by Dan Pedersen
Whidbey Camano Land Trust board member
Songbirds sing loudly on a sunny spring morning in the Trillium woods north of Freeland. State wildlife biologist Ruth Milner is talking about chickadees, kinglets, and warblers when her eye lands on a gray, furry object at her feet.
“Well look here,” she says, “it’s an owl pellet.” She pulls it apart in her fingers, revealing tiny shards of bone and rodent claws packed into a nearly solid mat of gray fuzz. In the pellet are the undigested leftovers of several voles that a great horned owl regurgitated after a recent hunt on the property.
For more than two decades, this largest remaining tract of undeveloped Whidbey Island real estate has been waiting for roads, buyers and builders that never came. Woods, wildlife, and outdoor-lovers have reclaimed the land. Hikers, hunters, walkers, joggers, horseback riders, bicyclists and bird watchers have found a refuge here to recharge their souls.
Now, if the Whidbey Camano Land Trust can climb a nearly impossible mountain and raise $4.2 million by June 10, the land will stay intact for wildlife and people to enjoy forever. Contributions are pouring in, but Land Trust director Pat Powell admits it will take a game-changing gift of major scale to bring home the deal. The Land Trust is looking nationwide for that deep-pockets donor.
To experts like Milner and forest ecologist Elliott Menashe, it’s a long-shot well worth the taking.
“Do not underestimate the importance of the size of this forest to both the wildlife and people of Whidbey Island,” Milner says. “I would not be excited if it was five acres, but this is over 600 acres of contiguous habitat. That is beautiful for all kinds of reasons. It provides sufficient space for the animals who live here and extra space for humans to come and observe and not disturb them as they would in a smaller space. Wherever there is no pavement, there is hope.”
Ecologist Elliott Menashe agrees and points out another huge benefit of keeping the land intact and natural. “The soils here are classified as prime forest lands of the state and help recharge the aquifers of the surrounding communities – Bush Point and Mutiny Bay, especially. They reduce storm water impacts and help fend off saltwater intrusion of the shoreline wells and water systems.”
The nearly two-mile-long parcel straddles a 300- to 400-foot ridge. It contains pocket wetlands of sparkling clear pools and is the headwaters of three creeks. The largest runs to Mutiny Bay, but another feeds South Whidbey State Park and the beautiful forest wetlands of the Wilbert Trail. “The fact that there are wetlands on the property makes it hugely important for wildlife,” Menashe points out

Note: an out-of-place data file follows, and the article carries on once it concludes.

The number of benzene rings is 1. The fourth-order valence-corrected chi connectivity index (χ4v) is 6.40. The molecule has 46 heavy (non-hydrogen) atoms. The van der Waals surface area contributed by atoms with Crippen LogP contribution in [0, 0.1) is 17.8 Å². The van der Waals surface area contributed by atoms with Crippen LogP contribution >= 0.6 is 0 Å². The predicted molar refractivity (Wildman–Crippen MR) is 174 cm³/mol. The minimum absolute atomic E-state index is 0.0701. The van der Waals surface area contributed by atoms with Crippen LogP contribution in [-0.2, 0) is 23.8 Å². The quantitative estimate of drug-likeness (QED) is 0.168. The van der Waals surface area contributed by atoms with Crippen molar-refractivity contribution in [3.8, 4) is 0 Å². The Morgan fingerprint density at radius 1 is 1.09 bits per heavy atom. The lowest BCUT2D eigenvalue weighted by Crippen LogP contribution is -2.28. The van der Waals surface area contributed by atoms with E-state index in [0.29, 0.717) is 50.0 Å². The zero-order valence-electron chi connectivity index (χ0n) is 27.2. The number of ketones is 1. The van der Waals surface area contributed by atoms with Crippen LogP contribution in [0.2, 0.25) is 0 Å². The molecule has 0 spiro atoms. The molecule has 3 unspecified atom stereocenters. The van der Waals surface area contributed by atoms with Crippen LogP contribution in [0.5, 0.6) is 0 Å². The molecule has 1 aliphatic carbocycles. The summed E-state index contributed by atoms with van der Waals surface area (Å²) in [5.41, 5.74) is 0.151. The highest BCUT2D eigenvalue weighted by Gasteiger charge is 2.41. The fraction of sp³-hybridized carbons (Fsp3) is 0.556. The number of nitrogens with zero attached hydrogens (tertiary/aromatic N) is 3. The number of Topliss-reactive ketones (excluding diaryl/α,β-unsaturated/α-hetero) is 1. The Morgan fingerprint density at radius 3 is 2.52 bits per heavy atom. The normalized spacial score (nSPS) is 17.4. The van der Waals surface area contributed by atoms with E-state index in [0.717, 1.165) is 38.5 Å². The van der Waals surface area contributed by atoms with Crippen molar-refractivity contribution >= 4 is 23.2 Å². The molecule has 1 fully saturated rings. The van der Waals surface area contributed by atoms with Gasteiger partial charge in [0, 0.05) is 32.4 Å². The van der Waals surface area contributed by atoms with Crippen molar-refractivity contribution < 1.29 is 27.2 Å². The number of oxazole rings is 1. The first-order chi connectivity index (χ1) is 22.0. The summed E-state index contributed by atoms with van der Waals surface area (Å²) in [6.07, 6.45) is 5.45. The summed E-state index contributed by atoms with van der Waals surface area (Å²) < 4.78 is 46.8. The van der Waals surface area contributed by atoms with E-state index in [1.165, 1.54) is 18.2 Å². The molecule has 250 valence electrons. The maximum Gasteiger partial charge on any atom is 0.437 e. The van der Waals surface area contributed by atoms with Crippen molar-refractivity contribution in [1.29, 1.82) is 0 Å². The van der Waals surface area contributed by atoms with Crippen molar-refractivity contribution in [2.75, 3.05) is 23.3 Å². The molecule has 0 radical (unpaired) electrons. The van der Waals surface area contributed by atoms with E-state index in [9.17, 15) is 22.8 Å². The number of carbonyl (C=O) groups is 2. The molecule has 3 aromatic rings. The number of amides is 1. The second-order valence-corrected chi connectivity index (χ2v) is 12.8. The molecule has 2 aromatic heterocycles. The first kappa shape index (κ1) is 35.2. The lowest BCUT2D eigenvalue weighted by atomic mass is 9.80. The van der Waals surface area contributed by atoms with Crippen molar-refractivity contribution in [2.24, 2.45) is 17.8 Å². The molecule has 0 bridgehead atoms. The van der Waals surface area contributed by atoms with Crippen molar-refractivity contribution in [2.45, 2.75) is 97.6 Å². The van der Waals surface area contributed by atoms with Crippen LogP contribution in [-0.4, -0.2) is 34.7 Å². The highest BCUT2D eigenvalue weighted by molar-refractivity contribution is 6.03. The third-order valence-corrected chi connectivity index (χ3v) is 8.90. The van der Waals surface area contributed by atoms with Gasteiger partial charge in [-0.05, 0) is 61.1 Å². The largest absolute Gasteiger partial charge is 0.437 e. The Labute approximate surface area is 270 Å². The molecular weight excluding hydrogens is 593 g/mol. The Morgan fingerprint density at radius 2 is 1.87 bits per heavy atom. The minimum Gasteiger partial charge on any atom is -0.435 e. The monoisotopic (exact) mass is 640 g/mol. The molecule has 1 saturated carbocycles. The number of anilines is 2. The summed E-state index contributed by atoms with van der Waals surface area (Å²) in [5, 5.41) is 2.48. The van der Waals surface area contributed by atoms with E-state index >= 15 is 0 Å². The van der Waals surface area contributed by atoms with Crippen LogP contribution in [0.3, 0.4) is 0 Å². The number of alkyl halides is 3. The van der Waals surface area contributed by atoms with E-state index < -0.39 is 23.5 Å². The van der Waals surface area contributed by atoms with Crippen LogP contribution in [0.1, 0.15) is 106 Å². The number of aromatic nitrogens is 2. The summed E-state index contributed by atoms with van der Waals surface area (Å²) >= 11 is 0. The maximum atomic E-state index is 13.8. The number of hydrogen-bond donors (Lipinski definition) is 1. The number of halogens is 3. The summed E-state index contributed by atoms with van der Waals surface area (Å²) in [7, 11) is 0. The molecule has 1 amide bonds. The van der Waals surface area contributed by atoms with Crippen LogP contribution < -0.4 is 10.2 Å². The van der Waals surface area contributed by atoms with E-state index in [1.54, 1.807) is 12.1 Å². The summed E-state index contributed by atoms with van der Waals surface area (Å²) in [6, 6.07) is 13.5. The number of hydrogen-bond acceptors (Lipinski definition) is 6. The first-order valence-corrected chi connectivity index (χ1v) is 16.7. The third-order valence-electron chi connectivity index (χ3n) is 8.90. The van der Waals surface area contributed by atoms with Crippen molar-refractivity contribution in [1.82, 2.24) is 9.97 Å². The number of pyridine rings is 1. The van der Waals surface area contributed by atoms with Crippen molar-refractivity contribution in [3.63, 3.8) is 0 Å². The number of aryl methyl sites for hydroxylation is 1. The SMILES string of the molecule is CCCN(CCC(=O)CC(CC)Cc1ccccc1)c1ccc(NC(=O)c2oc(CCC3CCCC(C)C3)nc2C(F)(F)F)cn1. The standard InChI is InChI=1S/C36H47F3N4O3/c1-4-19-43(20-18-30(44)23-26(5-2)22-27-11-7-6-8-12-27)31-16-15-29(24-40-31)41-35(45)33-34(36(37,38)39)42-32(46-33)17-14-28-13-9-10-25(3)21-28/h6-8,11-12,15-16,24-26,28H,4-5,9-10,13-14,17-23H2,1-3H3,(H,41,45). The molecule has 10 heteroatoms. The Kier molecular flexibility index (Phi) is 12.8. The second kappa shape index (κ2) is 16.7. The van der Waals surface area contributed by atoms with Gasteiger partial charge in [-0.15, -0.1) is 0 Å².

But it’s also important for people, Milner adds. “The way the world is going, someday we’re going to end up with little islands of habitat surrounded by concrete and small suburban homes. I don’t think that’s the heritage we want to leave our children and their children.
“As a parent, what I see is that this generation’s idea of playing outside is children going out on a manicured, suburban lawn. If we keep telling children that is the outdoors and that’s nature, we’re going to raise generations who fear nature and have no sense of place within it. A property this size gives us a place where we can educate children, and where adults can come and find serenity and observe animals in the wild.”
Menashe remembers and still grieves the logging that stripped this tract two decades ago. It was the last 100+ acre clear-cut on Whidbey Island and triggered a groundswell of community opposition at the time. “We lost the forest. But you know, if we can keep the land intact and not carve it up into little pieces, then there’s hope. Once you lose the land, that’s it.”
Even as he shakes his head at the loss, he is excited about the future. He thrashes through the underbrush to a large stump the loggers left behind. “This is a real nice legacy tree,” he calls out. “It’s an old growth and look at the red huck (huckleberry). Red huck pretty much grows only in large wood.
“You see this develop around a nurse log situation and it is a huge wildlife benefit. This stump has good rot; it’s got burrow sites; it’s got dense cover and it’s got food. There are salal berries, red huck berries . . . it’s a little habitat island. One of the big things for wildlife is the connection – to have access and transport, that connectivity. So even amidst some fairly uninteresting native plant development there are these lovely pockets.”